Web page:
“This is a significant problem in the context of Ukraine's sustainable development. An increase in constructive capital has the potential to exert a positive influence on both economic and social growth,” the report reads.
The report also notes that about 20% of capital in Ukraine is impossible to define, either because we don’t know much about some companies, or because they have features of both corrosive and constructive capital, for example, the company does well but avoids taxes, or vice versa.
But before we start writing off Ukraine as corrupt after seeing these seemingly low figures, more research is needed. First, Ukraine is the first country to take stock of its capital according to these terms, so it’s hitherto unclear how it would stack up against other countries, Volodymyr Landa, one of the report’s authors said.
What’s more, CES did not draw a “straight red line” between what exactly constitutes constructive and corrosive capital. Landa says that’s up to the government and the subject of public debate.
What Landa is really interested in is whether 25% is enough. It’s hard to say at the moment, he says, but what is clear is that it’s less than the share of corrosive capital and that should change. The CES offers recommendations in its report, that as Landa admits “are nothing new” to civil society, but they’re a start.
A newsletter about Ukraine’s priorities for the near and far future is incomplete without news on demining the country’s agricultural land.
The American company Tetra Tech has started providing the necessary technical assistance and training to demine farmland in Ukraine’s Kyiv, Odesa, Sumy, Kherson, and Kharkiv oblasts, Ukraine’s Agrarian Policy and Food Ministry said on Nov. 30.
Around half a million hectares of agricultural land in Ukraine need to be demined, Denys Bashlyk, deputy minister of agrarian policy and food said. In total, more than 5 million hectares of Ukraine’s 42 million hectares of arable land are now unusable due to mines, explosive contamination, and Russian occupation.
While there are about 20 demining companies currently providing services in Ukraine, the amount isn't nearly enough to remove the mines quickly to ensure the farmland can be used, according to Bashlyk.
Without the proper demining equipment, farmers often take it upon themselves to remove mines they find in their fields. We at the Kyiv Independent unfortunately regularly report on their casualties.
What else is happening
Infrastructure Minister: 7 million metric tons of cargo transported through Black Sea humanitarian corridor. Since the Black Sea humanitarian corridor opened in August, 200 ships have passed through it, carrying 7 million metric tons of cargo from Ukrainian ports, including almost 5 million tons of Ukrainian agricultural products, Infrastructure Minister Oleksandr Kubrakov announced on Dec. 4. As of the time of his announcement, Kubrakov said that 31 ships are currently loading cargo at ports in Odesa Oblast, and another 30 are transiting through the corridor.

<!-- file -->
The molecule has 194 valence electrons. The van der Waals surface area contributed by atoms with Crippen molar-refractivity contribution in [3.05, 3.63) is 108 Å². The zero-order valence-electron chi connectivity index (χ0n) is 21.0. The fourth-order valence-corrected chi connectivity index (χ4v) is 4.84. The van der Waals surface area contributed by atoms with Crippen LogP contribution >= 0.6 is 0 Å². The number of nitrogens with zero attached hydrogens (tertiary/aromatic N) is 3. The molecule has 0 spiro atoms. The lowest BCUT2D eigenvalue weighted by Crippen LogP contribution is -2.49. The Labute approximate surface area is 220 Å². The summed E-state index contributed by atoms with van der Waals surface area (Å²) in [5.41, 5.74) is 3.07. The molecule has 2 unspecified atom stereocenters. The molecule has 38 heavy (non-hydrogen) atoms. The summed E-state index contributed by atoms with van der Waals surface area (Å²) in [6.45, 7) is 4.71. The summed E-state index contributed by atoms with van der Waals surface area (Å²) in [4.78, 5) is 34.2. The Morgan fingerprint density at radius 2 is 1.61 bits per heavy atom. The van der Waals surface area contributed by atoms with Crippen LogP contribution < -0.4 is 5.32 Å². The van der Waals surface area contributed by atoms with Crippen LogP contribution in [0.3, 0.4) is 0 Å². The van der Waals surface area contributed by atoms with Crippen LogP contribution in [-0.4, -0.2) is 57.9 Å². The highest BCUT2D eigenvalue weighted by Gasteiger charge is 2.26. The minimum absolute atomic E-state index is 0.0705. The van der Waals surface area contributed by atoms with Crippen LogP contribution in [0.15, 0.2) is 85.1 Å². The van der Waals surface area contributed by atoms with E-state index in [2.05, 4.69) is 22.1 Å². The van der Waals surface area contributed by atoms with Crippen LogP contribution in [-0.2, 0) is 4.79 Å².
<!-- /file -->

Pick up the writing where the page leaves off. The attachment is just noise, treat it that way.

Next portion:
Rheinmetall aims to start production of armored vehicles in Ukraine in 2024. German arms manufacturer Rheinmetall plans to build the first armored vehicles on-site in Ukraine from the summer of 2024, CEO Armin Papperger said in an interview with German business magazine WirtschaftsWoche on Dec. 2. The first Fuchs armored personnel carriers could be produced in Ukraine by late summer 2024, about six to seven months after signing the relevant contract, Papperger said.
Central bank lifts restrictions on FX sales. The National Bank of Ukraine on Dec. 1 lifted all restrictions on financial institutions linked to the sales of foreign currencies to the public, the central bank announced. "The de facto existence of such restrictions is one of the reasons for the multiplicity of exchange rates. By lifting them, we have reason to expect that this will allow us to keep the difference between cash and non-cash exchange rates at a minimum," said NBU Governor Andriy Pyshnyy. In October, the central bank announced it was transitioning to a floating rate system.
Official: Ukraine develops new electromagnetic warfare systems. New Ukrainian-made electromagnetic warfare systems to protect soldiers from radar-guided weapons and FPV drones were successfully tested and recommended for use, Deputy Defense Minister Ivan Havryliuk told ArmyInform on Dec. 1. One of these systems is designed to combat all types of Russian drones, suppress satellite navigation signals, and create a variety of false signals, according to Havryliuk.
Nearly 8,000 companies have changed their region of registration since the start of the full-scale invasion. Ukrainian analytics company Opendatabot found that 7,820 companies changed the region of their registration following the start of Russia’s war. The company found that 27% of the companies left Kyiv, while another 22% moved to Kyiv. Companies have also relocated to Kharkiv and Odesa oblasts, despite their proximity to the front lines. The most popular route for relocation was from Kyiv to Odesa, with 350 companies making the move. Almost half of the companies that changed their region of registration, or 44%, are in the wholesale trade sector.